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NCJRS Abstract

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NCJ Number: 148223 Add to Shopping cart Find in a Library
Author(s): C E Pope
Corporate Author: Hindelang Criminal Justice Research Ctr
State University of New York at Albany
United States of America
Date Published: 1977
Page Count: 56
Sponsoring Agency: Hindelang Criminal Justice Research Ctr
Albany, NY 12222
National Criminal Justice Information & Statistics Service
Washington, DC 20531
National Institute of Justice/
Rockville, MD 20849
NCJRS Photocopy Services
Rockville, MD 20849-6000
Superintendent of Documents, GPO
Washington, DC 20402
Grant Number: 75-SS-99-6001
Publication Number: SD-AR-12 1977
Sale Source: Superintendent of Documents, GPO
Washington, DC 20402
United States of America

National Institute of Justice/
NCJRS paper reproduction
Box 6000, Dept F
Rockville, MD 20849
United States of America

NCJRS Photocopy Services
Box 6000
Rockville, MD 20849-6000
United States of America
Document: PDF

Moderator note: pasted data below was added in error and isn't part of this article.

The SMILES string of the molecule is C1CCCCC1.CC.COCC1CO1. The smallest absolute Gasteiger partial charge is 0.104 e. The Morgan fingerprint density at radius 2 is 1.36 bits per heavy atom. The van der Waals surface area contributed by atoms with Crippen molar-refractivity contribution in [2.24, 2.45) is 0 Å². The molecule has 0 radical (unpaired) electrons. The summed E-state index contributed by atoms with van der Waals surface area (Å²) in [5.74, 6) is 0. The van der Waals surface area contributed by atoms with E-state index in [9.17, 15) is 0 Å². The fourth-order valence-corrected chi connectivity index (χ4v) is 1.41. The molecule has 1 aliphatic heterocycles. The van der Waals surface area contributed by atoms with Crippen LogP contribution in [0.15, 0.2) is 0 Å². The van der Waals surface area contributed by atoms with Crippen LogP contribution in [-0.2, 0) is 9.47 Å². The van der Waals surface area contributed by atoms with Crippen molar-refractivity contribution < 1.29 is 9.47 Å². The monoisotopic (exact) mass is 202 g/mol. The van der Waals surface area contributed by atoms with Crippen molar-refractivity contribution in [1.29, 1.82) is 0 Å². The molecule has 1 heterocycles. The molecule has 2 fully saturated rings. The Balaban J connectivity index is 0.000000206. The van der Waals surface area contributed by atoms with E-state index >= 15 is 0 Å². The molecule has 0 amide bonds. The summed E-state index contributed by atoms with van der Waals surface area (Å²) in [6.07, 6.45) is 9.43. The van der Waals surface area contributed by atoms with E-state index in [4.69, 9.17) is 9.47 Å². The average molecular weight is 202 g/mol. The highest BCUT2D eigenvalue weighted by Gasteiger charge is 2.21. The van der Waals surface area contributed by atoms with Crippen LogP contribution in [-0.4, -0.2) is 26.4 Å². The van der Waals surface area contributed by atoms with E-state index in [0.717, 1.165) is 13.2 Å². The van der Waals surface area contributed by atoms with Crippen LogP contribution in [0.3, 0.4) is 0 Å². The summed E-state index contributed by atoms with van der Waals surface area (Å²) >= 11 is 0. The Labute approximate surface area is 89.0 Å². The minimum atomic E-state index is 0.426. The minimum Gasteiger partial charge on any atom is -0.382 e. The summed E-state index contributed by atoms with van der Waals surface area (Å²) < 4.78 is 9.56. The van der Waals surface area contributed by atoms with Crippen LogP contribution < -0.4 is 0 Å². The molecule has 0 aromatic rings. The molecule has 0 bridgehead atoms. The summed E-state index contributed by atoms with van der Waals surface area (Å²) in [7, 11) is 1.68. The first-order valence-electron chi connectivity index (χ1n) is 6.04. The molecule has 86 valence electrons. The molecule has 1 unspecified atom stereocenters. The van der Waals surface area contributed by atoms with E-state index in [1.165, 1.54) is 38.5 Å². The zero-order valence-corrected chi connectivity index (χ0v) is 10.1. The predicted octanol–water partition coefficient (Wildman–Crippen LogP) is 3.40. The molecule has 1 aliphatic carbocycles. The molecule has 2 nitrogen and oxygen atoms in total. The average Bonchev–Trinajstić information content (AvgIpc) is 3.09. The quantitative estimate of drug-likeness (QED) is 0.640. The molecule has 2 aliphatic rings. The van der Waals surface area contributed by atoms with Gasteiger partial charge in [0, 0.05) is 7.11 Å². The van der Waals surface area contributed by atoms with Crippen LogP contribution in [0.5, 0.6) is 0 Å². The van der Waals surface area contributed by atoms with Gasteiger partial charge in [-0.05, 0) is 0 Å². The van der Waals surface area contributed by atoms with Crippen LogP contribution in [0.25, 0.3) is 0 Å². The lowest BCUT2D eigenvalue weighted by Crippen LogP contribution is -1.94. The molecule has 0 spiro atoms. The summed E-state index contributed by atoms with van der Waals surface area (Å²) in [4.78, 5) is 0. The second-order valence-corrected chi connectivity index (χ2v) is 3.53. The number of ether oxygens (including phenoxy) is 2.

Type: Statistics
Language: English
Country: United States of America
Annotation: The statistical analysis examines 1,196 burglaries in six California jurisdictions from April 1972 to May 1973 to find a specific link between burglary offense and offender characteristics.
Abstract: Characteristics of the burglaries under study included the type of entry made, the status of the neighborhood, the items stolen, and the timing of the offense. Offender characteristics included previous offenses, race, gender, and age. A statistical analysis relating the two categories revealed that women preferred burglarizing nonresidential structures, which require little or no force to gain entry. Black/other burglars used tools more often than white offenders to enter buildings and destroy property. Burglars 18 years of age or older committed burglaries at night more and during the winter months more often than younger offenders. Aside from these minor relationships, the study detected no correlation between offender characteristics and particular types of burglaries. At the same time, the study confirmed the results of previous studies. For example, residential burglaries often happen on weekdays during the daylight hours and nonresidential burglaries on weekends during the nighttime. Most burglars use forcible entry, and few attempted burglaries are reported to the police. Also today's typical burglar is an unskilled occasional offender who shows little planning or specialization. 6 pages of refs.
Main Term(s): Property crime statistics
Index Term(s): Burglary; Crime patterns; Offender statistics
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